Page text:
A U.S. Treasury Department report released publicly last month stated that, over the past six months, private institutions blocked only one transaction – worth $0.04 – pursuant to U.S. sanctions on malicious cyber activity. While this sum is paltry, it is not a full measure of how sanctions disrupt the ability of U.S. cyber adversaries to access the international financial system in the first place.
Treasury has long used sanctions to thwart hostile cyber operatives, including state-sponsored hackers who have attacked global banks even as they attempt to use the international financial system to raise and move capital. These hackers have targeted financial institutions to raise funds for illicit activities, conduct reconnaissance and espionage, and carry out cyber-enabled economic warfare operations.
For example, Treasury sanctioned the state-backed groups responsible for Pyongyang’s 2016 hack of the Bank of Bangladesh’s SWIFT account, in which they stole $81 million. Likewise, the department also designated the hackers behind Tehran’s 2011 – 2013 distributed denial of service campaign against U.S. financial institutions. It is unlikely that either set of hackers had U.S bank accounts that would have been frozen because of sanctions. However, foreign financial institutions often deny sanctioned persons access to their systems out of abundant caution of running afoul of U.S. regulators or of processing transactions for malign actors.
Likewise, in response to U.S. sanctions and to Treasury advisories detailing how sanctions evaders attempt to circumvent banking standards, global financial institutions deploy sophisticated methods for stopping terrorists, money launderers, cyber operatives, and other malign actors from abusing their networks. Many of these foreign financial institutions not only execute in-depth screenings of their clients and counterparties, but also conduct deep investigatory dives into suspected illicit networks to root out any misuse of their systems.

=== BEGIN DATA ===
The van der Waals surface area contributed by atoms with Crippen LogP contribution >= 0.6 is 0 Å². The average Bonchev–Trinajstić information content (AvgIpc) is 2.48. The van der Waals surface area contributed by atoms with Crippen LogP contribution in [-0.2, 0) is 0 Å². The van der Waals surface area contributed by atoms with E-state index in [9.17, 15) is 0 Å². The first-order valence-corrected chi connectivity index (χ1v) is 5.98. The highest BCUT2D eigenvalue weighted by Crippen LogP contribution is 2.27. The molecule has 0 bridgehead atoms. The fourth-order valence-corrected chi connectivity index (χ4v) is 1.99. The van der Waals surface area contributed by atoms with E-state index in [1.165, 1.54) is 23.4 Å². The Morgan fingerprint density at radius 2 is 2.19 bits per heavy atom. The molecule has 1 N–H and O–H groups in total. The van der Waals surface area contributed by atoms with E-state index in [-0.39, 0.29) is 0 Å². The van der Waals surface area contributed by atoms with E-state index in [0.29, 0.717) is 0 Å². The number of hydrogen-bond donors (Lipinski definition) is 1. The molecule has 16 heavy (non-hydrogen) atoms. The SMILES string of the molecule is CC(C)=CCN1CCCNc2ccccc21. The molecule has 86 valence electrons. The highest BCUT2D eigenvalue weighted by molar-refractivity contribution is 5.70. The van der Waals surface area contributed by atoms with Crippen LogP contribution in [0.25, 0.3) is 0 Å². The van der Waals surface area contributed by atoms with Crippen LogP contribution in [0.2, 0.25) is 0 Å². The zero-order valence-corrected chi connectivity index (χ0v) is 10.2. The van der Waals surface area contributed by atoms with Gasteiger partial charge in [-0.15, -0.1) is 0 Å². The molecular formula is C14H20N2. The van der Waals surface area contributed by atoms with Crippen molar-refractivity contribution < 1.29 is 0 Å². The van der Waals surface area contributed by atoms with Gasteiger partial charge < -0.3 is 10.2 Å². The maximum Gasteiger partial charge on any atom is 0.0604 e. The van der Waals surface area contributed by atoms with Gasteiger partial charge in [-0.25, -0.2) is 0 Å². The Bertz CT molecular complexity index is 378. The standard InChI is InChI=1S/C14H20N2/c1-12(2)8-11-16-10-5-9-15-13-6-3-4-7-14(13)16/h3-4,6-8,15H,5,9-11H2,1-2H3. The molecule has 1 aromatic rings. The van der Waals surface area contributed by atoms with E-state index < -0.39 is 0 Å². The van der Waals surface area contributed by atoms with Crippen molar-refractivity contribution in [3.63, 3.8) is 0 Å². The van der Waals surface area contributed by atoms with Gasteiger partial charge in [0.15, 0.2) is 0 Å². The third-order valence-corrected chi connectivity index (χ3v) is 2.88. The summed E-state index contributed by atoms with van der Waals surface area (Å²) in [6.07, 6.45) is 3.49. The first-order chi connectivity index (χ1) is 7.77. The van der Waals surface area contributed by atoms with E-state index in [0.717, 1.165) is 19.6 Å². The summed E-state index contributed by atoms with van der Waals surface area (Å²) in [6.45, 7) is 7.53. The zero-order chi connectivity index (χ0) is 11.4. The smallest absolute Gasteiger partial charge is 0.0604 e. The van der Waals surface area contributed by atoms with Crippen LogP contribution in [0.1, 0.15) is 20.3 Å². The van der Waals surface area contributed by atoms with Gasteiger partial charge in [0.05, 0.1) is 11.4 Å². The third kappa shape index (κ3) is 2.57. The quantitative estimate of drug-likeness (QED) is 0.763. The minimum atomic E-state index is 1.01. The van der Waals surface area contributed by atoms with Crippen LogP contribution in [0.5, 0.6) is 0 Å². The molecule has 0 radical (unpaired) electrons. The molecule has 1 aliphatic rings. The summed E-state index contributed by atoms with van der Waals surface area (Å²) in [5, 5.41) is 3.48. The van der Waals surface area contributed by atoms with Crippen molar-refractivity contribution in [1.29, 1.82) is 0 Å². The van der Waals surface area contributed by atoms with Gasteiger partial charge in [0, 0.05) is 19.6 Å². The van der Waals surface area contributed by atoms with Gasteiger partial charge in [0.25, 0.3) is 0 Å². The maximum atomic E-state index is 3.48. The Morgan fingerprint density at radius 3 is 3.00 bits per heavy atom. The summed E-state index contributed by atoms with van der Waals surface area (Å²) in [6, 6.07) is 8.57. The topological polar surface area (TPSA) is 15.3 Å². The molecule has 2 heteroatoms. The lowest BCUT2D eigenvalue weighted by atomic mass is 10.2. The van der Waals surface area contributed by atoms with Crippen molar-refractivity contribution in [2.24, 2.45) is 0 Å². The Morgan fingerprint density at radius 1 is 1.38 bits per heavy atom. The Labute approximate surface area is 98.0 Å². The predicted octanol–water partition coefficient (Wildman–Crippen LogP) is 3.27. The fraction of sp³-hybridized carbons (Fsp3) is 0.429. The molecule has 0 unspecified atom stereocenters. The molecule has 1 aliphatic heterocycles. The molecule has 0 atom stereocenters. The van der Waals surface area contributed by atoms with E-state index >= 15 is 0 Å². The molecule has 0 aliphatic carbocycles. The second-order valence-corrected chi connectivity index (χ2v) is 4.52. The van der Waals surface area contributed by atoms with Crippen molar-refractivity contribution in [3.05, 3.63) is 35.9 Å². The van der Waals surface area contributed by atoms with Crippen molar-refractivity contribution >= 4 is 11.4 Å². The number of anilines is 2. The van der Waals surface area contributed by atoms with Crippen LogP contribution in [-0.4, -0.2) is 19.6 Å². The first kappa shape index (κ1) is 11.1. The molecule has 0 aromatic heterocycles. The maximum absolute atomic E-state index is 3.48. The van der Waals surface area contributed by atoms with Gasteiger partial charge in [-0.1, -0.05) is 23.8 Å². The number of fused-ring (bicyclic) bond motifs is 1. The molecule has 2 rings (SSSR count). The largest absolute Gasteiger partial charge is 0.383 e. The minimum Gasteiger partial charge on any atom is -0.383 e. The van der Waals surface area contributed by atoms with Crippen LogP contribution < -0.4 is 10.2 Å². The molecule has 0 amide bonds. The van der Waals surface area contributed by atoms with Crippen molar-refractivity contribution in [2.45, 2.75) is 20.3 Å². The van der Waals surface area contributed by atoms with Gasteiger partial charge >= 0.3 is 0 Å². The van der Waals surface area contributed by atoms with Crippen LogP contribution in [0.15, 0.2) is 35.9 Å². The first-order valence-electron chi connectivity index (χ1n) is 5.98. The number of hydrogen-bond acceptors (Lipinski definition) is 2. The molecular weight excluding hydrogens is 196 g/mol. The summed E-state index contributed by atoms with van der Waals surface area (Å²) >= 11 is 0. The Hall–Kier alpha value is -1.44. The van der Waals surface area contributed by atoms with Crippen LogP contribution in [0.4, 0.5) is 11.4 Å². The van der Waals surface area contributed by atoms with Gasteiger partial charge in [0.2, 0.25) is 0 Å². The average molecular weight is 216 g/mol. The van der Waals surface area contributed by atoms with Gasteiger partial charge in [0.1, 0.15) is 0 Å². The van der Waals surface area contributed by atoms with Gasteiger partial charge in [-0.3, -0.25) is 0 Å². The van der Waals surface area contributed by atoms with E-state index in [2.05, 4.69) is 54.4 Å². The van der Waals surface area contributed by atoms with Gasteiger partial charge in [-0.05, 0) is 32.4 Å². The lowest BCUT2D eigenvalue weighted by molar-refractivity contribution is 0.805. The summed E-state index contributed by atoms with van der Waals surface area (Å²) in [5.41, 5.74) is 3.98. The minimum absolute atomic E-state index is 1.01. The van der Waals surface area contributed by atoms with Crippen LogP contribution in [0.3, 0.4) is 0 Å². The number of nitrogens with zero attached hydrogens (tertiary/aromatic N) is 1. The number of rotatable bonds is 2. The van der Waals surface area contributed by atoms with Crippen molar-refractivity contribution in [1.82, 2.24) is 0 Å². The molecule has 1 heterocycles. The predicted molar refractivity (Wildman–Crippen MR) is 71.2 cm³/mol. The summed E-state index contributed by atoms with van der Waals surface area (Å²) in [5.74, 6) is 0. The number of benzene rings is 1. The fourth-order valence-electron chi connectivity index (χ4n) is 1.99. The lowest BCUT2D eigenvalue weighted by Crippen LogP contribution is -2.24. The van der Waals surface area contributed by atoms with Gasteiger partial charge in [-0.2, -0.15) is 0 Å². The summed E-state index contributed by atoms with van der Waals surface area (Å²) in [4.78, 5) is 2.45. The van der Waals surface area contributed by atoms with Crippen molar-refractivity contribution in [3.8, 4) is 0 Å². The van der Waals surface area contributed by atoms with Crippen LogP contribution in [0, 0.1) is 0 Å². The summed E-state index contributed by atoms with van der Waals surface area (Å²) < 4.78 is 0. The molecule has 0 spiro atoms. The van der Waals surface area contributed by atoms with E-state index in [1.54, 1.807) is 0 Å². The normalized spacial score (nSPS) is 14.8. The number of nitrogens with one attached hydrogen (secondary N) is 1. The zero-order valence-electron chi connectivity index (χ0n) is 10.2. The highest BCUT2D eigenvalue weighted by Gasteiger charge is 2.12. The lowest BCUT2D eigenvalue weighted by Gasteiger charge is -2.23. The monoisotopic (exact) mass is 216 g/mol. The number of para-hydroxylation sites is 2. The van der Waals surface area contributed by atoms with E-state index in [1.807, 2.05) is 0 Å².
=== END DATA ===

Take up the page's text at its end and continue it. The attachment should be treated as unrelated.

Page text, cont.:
As a result, sanctioned persons must search for unregulated financial channels to raise and move capital. When it is harder and costlier for malign groups to move freely throughout the financial system, they have less money to engage in illicit activities and are more likely to be caught by relevant authorities if they try.
To date, Treasury has sanctioned nearly 100 individuals and entities for malign state-sponsored cyber operations. Yet Treasury can and should do more. For example, while Treasury and the Department of Justice (DOJ) have worked in concert to sanction and indict Iranian cyber operatives, targets associated with Beijing’s government have escaped sanctions despite more than two dozen DOJ indictments.
Treasury also should sanction the financiers of cyber operations, as sanctioning only the hackers themselves has been insufficient to deter their misbehavior. Reports indicate, for example, that another sanctioned Iranian cyber threat group, known as Cobalt Dickens, continues to operate unimpeded. Treasury’s existing anti-terrorism and non-proliferation sanctions are potent because they target not only the aggressors but also their financial networks. For U.S. sanctions to be an effective tool to combat and thwart cyber operations, this expansiveness must be replicated in the cyber realm.
Annie Fixler is deputy director of the Center on Cyber and Technology Innovation (CCTI) at the Foundation for Defense of Democracies (FDD), where Eric Lorber is senior director of FDD’s Center on Economic and Financial Power (CEFP). If you would like to receive more of their policy briefs, op-eds, and research, subscribe HERE. For more from CCTI and CEFP, subscribe HERE. Follow Annie and Eric on Twitter @afixler and @ELforeignpolicy. Follow FDD on Twitter @FDD and @FDD_CEFP. FDD is a Washington, DC-based, nonpartisan research institute focusing on national security and foreign policy.